By 9 p.m. on March 24, 1999, Petra Lamas had spent nearly a day at King/Drew with her ailing 11-year-old daughter, Patricia Arellano. Patricia had been taken to the hospital with abdominal pain, and doctors had removed her appendix early that morning after deciding that it seemed inflamed.
Now, Lamas thought, it was time to go home and check on her baby.
Shortly after midnight, her phone rang. Get to the hospital, she was told. By the time she arrived, a sheet covered Patricia.
The Los Angeles County coroner ruled the cause of death to be acute pancreatitis, an inflammation of the pancreas that is rare in children but treatable. Tests showed that there was nothing wrong with Patricia’s appendix, the coroner said.
Dr. James K. Ribe, a medical examiner, wrote in an internal report that in addition to appendicitis, doctors should have considered other diagnoses, including pancreatitis. He added, “The nursing care shows abundant evidence of incompetence, disorganization, and lack of supervision.”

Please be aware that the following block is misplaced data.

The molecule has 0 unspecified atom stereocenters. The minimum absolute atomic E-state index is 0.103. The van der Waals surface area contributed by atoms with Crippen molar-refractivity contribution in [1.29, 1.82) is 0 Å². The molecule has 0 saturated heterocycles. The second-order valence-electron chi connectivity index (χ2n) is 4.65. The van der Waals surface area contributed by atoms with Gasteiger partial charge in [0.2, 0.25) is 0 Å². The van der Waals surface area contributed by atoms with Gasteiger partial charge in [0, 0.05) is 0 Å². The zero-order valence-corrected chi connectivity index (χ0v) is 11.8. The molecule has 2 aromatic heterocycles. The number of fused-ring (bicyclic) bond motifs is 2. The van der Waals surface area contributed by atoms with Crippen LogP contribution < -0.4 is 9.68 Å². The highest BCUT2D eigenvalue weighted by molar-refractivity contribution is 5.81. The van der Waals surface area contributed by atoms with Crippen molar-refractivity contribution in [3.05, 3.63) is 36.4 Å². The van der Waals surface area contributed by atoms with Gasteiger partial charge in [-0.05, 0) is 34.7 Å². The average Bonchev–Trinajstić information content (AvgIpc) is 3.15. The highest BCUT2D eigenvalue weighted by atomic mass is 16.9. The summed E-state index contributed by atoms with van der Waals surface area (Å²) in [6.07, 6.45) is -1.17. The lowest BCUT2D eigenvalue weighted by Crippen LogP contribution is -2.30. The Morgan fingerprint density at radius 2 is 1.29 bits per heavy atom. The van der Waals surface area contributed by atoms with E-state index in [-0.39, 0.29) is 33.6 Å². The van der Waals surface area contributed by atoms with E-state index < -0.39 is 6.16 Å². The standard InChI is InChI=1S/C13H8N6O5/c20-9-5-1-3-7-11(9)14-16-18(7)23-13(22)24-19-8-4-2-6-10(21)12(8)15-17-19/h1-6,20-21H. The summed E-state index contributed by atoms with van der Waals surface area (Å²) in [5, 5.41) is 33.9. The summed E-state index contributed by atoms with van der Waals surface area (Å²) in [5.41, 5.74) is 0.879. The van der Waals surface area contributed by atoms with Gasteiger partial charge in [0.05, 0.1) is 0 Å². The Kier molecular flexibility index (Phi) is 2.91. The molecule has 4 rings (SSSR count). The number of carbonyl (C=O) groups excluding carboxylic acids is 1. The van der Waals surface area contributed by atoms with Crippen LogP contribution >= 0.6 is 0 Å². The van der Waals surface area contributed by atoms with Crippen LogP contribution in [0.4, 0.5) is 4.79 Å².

Twice during the hours before Patricia died, nurses had noted in her charts that her pulse was abnormally high. But doctors were not told, according to an analysis of the case by attorneys for the county.
Lamas sued. The malpractice case was settled for $100,000. A Mexican immigrant and hotel maid, Lamas says she cannot bring herself to spend the money. “I don’t even want to touch it,” she says.
Her daughter was a good student, a girl whose future held promise, she says. She wanted to be a police officer or a lawyer.
Nearly every week, Lamas takes three buses from her tiny home near downtown to visit Patricia’s grave in Monrovia.